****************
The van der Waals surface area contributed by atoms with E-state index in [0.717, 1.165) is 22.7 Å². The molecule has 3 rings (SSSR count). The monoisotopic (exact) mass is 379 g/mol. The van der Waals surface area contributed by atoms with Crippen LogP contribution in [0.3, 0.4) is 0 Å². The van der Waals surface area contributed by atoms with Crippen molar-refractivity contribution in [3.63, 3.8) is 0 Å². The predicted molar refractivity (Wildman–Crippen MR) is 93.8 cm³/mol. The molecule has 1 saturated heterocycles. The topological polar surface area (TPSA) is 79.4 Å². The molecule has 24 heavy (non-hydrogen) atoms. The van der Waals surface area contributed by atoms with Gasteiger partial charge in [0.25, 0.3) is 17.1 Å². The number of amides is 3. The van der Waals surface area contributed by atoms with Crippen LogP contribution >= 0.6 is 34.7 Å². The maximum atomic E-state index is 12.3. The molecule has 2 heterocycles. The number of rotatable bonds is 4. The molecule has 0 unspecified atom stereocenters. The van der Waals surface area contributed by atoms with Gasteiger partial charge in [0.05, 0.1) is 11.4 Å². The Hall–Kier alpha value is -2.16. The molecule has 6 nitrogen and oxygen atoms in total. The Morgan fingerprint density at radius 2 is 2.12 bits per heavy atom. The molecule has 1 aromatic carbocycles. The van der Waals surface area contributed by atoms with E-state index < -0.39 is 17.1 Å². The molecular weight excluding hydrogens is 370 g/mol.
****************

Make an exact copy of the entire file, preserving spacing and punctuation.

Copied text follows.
The van der Waals surface area contributed by atoms with E-state index in [0.717, 1.165) is 22.7 Å². The molecule has 3 rings (SSSR count). The monoisotopic (exact) mass is 379 g/mol. The van der Waals surface area contributed by atoms with Crippen LogP contribution in [0.3, 0.4) is 0 Å². The van der Waals surface area contributed by atoms with Crippen molar-refractivity contribution in [3.63, 3.8) is 0 Å². The predicted molar refractivity (Wildman–Crippen MR) is 93.8 cm³/mol. The molecule has 1 saturated heterocycles. The topological polar surface area (TPSA) is 79.4 Å². The molecule has 24 heavy (non-hydrogen) atoms. The van der Waals surface area contributed by atoms with Gasteiger partial charge in [0.25, 0.3) is 17.1 Å². The number of amides is 3. The van der Waals surface area contributed by atoms with Crippen LogP contribution >= 0.6 is 34.7 Å². The maximum atomic E-state index is 12.3. The molecule has 2 heterocycles. The number of rotatable bonds is 4. The molecule has 0 unspecified atom stereocenters. The van der Waals surface area contributed by atoms with Gasteiger partial charge in [0.05, 0.1) is 11.4 Å². The Hall–Kier alpha value is -2.16. The molecule has 6 nitrogen and oxygen atoms in total. The Morgan fingerprint density at radius 2 is 2.12 bits per heavy atom. The molecule has 1 aromatic carbocycles. The van der Waals surface area contributed by atoms with E-state index < -0.39 is 17.1 Å². The molecular weight excluding hydrogens is 370 g/mol.